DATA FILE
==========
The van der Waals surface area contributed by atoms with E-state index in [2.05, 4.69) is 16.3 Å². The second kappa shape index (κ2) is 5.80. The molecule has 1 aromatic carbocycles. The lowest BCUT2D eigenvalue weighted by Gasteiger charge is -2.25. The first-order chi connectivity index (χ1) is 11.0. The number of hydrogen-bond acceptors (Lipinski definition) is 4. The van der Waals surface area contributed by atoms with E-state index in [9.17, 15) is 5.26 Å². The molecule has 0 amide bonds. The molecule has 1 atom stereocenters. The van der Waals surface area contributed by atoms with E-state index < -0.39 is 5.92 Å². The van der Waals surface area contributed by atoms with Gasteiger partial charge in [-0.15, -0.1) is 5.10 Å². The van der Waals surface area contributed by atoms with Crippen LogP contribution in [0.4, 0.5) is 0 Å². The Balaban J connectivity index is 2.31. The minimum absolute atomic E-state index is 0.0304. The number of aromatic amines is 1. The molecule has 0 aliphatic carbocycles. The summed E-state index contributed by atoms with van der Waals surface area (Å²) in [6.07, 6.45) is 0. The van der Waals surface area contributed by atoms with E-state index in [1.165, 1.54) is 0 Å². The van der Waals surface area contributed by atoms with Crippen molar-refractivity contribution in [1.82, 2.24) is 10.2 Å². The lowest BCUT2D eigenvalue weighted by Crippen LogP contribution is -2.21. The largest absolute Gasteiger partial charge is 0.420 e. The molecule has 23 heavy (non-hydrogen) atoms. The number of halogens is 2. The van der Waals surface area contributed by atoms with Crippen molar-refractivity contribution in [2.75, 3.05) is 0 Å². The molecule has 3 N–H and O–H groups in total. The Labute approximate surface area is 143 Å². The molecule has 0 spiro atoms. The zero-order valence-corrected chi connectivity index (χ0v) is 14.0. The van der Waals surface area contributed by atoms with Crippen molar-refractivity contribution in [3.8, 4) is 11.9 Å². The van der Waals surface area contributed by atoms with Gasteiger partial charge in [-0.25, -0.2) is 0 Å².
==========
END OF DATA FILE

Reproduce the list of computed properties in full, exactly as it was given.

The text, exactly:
The van der Waals surface area contributed by atoms with E-state index in [2.05, 4.69) is 16.3 Å². The second kappa shape index (κ2) is 5.80. The molecule has 1 aromatic carbocycles. The lowest BCUT2D eigenvalue weighted by Gasteiger charge is -2.25. The first-order chi connectivity index (χ1) is 11.0. The number of hydrogen-bond acceptors (Lipinski definition) is 4. The van der Waals surface area contributed by atoms with E-state index in [9.17, 15) is 5.26 Å². The molecule has 0 amide bonds. The molecule has 1 atom stereocenters. The van der Waals surface area contributed by atoms with E-state index < -0.39 is 5.92 Å². The van der Waals surface area contributed by atoms with Gasteiger partial charge in [-0.15, -0.1) is 5.10 Å². The van der Waals surface area contributed by atoms with Crippen LogP contribution in [0.4, 0.5) is 0 Å². The Balaban J connectivity index is 2.31. The minimum absolute atomic E-state index is 0.0304. The number of aromatic amines is 1. The molecule has 0 aliphatic carbocycles. The summed E-state index contributed by atoms with van der Waals surface area (Å²) in [6.07, 6.45) is 0. The van der Waals surface area contributed by atoms with E-state index in [1.165, 1.54) is 0 Å². The van der Waals surface area contributed by atoms with Crippen molar-refractivity contribution in [1.82, 2.24) is 10.2 Å². The lowest BCUT2D eigenvalue weighted by Crippen LogP contribution is -2.21. The largest absolute Gasteiger partial charge is 0.420 e. The molecule has 23 heavy (non-hydrogen) atoms. The number of halogens is 2. The van der Waals surface area contributed by atoms with Crippen molar-refractivity contribution in [2.75, 3.05) is 0 Å². The molecule has 3 N–H and O–H groups in total. The Labute approximate surface area is 143 Å². The molecule has 0 spiro atoms. The zero-order valence-corrected chi connectivity index (χ0v) is 14.0. The van der Waals surface area contributed by atoms with Crippen molar-refractivity contribution in [3.8, 4) is 11.9 Å². The van der Waals surface area contributed by atoms with Gasteiger partial charge in [-0.25, -0.2) is 0 Å².